Narendra Modi: tea-seller to India's prime minister

By Mubasshir Mushtaq, Friday, May 16, 2014

The Hindu nationalist with business backing, Narendra Modi will be India's next prime minister

The Hindu nationalist with business backing, Narendra Modi will be India's next prime minister

NEW DELHI - From a nondescript railway platform to the prime minister's residence in Delhi, Narendra Damodardas Modi's rise to the pinnacle of Indian politics has involved social barriers and political controversies – and he has thrived on that story. The Bharatiya Janata Party's leader, who was born to a lower-caste Hindu family in 1950, has used campaign speeches to proudly recollect his time as a "chaiwallah" in a Gujarat railway station, ignoring the rival Congress party's jibes about his tea-selling past. 

Modi's political journey started when, after a period wandering the Himalayas in search of a "higher calling", he joined the right-wing Hindu cultural organization Rashtriya Swayamsevak Sangh. He then joined the more political BJP in 1985, when it was heavily involved in a public dispute about the building of a Ram temple in Uttar Pradesh which eventually led to the destruction of a mosque at the site. 

The former "chaiwallah" made his first significant step into the political sphere in 2001 when the BJP leadership, impressed by his organizational and oratory skills, made him Gujarat's chief minister.

Soon after his appointment came one of the darkest blots on his political record, and the reason many in the country are wary of him as prime minister.

Inter-communal riots in western state Gujarat in 2002 killed up to 2,000 people, most of them Muslims. They started when a train coach carrying Hindu pilgrims caught fire, killing 58. Modi had the bodies displayed in the main city Ahmedabad. The attack was blamed on Muslims and mob violence ensued over the next three days. Though a Supreme Court investigation said there was no prosecutable evidence against Modi, he has not been able to escape the blame for complicity or negligence as chief minister. He has also never apologized for failing to stop the riots, only ever expressing "regret."

Despite the controversy surrounding him, calls for Modi to be the BJP's prime ministerial candidate became audible after his third consecutive victory in 2012 Gujarat state elections. Stiff resistance from party stalwarts was overcome by the party's impatience after 10 years of sitting in opposition. It faced a leadership crisis and Modi was admired for his assertive leadership style.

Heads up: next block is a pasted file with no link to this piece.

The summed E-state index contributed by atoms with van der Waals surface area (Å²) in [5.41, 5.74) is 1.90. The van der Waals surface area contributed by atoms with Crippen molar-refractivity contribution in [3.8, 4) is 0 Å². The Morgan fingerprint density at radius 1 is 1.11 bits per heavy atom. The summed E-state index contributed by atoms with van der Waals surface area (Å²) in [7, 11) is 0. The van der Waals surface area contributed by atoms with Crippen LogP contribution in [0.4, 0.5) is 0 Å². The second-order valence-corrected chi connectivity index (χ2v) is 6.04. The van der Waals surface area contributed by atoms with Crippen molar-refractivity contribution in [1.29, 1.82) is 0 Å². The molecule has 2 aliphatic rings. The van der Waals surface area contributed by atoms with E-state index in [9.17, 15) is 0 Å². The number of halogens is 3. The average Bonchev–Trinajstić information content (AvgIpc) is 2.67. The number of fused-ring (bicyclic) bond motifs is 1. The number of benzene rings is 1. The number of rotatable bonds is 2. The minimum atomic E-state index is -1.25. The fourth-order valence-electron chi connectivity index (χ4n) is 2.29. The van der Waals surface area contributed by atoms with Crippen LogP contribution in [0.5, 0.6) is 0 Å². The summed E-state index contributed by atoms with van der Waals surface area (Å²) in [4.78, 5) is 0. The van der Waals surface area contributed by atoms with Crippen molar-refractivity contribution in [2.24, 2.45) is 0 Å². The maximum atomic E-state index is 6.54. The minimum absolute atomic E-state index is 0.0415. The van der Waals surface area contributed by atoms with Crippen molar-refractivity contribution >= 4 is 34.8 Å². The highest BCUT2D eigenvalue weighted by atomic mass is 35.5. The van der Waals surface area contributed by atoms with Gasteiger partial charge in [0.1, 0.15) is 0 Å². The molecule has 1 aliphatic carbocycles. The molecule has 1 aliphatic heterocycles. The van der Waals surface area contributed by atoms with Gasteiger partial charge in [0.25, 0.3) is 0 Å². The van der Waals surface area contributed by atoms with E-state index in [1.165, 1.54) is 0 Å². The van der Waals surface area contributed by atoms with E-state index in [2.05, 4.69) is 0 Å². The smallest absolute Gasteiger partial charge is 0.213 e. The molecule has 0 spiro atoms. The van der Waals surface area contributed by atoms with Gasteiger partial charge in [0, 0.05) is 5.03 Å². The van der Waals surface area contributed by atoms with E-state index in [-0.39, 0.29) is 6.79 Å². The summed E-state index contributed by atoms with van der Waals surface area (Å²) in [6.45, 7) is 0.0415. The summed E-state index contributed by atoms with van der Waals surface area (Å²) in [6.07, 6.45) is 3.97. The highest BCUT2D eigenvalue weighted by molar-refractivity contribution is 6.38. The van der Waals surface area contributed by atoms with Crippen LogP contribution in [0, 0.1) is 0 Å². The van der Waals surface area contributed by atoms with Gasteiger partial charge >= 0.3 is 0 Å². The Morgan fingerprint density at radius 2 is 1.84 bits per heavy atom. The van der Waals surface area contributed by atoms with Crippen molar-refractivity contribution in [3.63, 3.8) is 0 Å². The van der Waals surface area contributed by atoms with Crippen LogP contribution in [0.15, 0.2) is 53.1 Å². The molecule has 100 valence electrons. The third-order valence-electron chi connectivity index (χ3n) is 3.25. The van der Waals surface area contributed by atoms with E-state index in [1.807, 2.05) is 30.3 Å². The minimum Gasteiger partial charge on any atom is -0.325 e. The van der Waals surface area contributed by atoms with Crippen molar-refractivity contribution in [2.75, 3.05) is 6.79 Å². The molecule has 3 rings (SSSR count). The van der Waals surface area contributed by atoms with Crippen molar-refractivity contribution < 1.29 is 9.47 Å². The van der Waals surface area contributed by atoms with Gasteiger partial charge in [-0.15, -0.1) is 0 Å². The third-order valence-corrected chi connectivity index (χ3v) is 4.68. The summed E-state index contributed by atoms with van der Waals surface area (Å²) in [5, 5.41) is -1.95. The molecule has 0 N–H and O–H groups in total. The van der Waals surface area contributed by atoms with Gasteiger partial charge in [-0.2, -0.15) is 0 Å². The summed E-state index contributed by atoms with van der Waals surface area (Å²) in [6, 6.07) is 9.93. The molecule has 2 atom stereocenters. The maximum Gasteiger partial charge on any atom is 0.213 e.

Political analysts and Modi's critics have often portrayed him as divisive and communal-minded; his attempts to counter that image, by changing his demeanour depending on his audience, have only led to confusion about what exactly his message is. In recent weeks Modi told a crowd in West Bengal that he will expel Bangladeshi Muslims migrants, while also telling an Urdu daily he wants Indian Muslims to carry a Qur’an in one hand and laptop in another. When voting finished on May 12, Modi wrote on his blog: “Let's place people over politics, hope over despair, healing over hurting, inclusion over exclusion and development over divineness. It is natural for the spirit of bi-partisanship to get temporarily lost in the midst of an election campaign but now is the time to resurrect it.”

Modi's much-publicized Gujarat “model of development” has divided the country’s leading economists at a time when the Indian economy has been sapped of energy. Described by some as "pro-business", India's industrialists have happily backed Modi as the leader they believe will best serve their interests. One example of his eagerness to cater for those interests was when, days after one of India's biggest automobile companies, Tata Motors, had been expelled from West Bengal, Modi offered and assigned the company land for a factory in Gujarat. 

But the success of his economic record has also been questioned; Modi did not have to transform Gujarat's economy, it was already one of the strongest in the country, and other states performed just as well as Gujarat in the same period. Child malnutrition remains exceptionally high, with 5,000 malnourished children in the city of Ahmedabad alone, according to Gujarat government records. It has also been claimed that up to 7,000 Gujurati farmers have committed suicide during Modi's tenure.

Despite Modi's own controversial record, he has led the BJP to a landslide victory in India's national elections and will be tested over his coming term on whether he can avoid communal tensions, create jobs and repair the economy.

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